Hitachi Microdrive Feels Heat from Flash

Flash-memory storage is undercutting the prices of Hitachi's technology; can the company get higher-capacity versions to market in time?

SAN JOSE, Calif.—Falling flash prices are currently threatening Hitachi Global Storage Technologies Microdrive, and the company will need to hustle out a higher-capacity model to keep it in the market, an analyst warned attendees in a presentation at this weeks DiskCON show here.

"I said to myself, I can buy a 1GB CompactFlash card for $209.99 when a (1GB) Microdrive sells for $239—why should I buy a Microdrive? " said IDC analyst Dave Reinsel at DiskCON, the annual trade show for the disk-drive industry.

These small drives are currently most prevalent in the digital photography market. However, analysts at the conference predicted that they will make new inroads in enterprise and consumer applications, such as digital-video security monitoring; automotive computing applications; and familiar business products, such as printers.

In the late summer, prices for 1GB CompactFlash cards dropped to a new low point, underselling the 1GB Microdrive. San Jose, Calif.-based Hitachi has announced 2GB and 4GB versions of the 1-inch magnetic disk drive, but they arent expected to arrive on store shelves until at least November.

Flash-memory and rotating-disk storage have rarely competed in the marketplace, even in notebook PCs. But the depth and breadth of mobile devices has allowed flash memory to challenge the areal density increases achieved by disk storage companies such as Hitachi as well as Seagate Technology and Komag Corp.

Digital camera suppliers typically bundle small flash cards with their cameras, leaving it to the consumer to purchase an additional card that can store a large number of high-resolution photos. When the 1GB Microdrive was introduced in late 2000, its creator, IBM, said that the drive would offer far more storage than the competing flash cards of the time. IBM later transferred the Microdrive to Hitachi as part of a merger of assets that will see IBM essentially exit the disk storage business over the next three years. The merger was announced in June 2002 and officially completed earlier this year.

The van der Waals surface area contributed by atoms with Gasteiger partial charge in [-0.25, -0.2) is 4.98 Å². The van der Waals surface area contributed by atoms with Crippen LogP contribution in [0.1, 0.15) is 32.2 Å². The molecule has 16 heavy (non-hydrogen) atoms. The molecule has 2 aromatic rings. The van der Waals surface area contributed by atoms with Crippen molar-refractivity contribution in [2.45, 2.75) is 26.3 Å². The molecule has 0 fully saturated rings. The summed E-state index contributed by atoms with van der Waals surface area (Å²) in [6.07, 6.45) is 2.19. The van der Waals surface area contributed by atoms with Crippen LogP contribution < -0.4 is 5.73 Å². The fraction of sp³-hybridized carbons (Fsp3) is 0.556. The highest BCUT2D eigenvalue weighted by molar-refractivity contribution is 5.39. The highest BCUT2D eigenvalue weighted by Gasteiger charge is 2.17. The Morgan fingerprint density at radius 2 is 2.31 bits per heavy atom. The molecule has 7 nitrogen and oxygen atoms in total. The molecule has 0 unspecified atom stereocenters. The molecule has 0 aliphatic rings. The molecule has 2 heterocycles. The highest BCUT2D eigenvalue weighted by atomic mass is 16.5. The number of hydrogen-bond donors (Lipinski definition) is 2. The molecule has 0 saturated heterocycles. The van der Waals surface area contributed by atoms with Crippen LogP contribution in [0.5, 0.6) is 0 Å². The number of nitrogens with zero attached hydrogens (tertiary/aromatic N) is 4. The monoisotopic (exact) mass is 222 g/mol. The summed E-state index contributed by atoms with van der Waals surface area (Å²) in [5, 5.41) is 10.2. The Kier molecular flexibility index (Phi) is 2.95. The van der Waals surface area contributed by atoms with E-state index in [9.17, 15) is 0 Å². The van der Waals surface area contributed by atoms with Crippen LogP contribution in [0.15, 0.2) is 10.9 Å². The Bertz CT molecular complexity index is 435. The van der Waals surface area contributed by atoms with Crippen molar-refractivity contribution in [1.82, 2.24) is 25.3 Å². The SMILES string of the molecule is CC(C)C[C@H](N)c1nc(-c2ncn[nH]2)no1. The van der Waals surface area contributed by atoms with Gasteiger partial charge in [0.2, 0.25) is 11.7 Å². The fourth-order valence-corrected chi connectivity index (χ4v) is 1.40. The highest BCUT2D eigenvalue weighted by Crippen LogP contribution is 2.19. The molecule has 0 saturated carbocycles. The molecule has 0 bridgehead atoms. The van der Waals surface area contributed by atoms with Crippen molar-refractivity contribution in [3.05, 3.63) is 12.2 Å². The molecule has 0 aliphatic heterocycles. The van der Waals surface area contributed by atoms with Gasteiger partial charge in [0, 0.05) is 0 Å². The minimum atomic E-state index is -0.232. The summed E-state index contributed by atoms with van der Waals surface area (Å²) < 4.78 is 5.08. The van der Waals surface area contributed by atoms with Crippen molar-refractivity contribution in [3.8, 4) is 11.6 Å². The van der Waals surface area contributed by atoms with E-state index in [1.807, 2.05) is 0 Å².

Today, however, the Microdrives advantages have narrowed, hiding themselves on spec sheets. When a customer visits Dell Inc.s Web site to purchase a storage upgrade for a digital camera, he can choose either a 1GB SanDisk CompactFlash card for $224.96 or a 1GB MicroDrive for $341.96. Only if the customer digs further will he find that the Microdrive transmits data at about 13.3MB per second, while the CompactFlash cards data transfer rate is less than 2.8MB per second.

Meanwhile, SanDisk announced its UltraII CompactFlash card at the end of August, which boasts a write speed of 9MB per second and a read speed of 10MB per second. A 1GB card will cost about $429.99, and will be available at the end of September, according to SanDisk.

"If you look at a given application, some portable devices like digital cameras ... didnt have enough capacity," said John Best, Hitachi Global Storage chief technologist, in an interview. "A Microdrive offered the cheapest solution to store a few hundred pictures."

But with flash prices dropping, a higher-capacity Microdrive will appeal primarily to customers who can take full advantage of its storage capabilities—say, with a large number of high-resolution images. "Its a moving target," Best acknowledged.

Next page: Will new Microdrives arrive in time?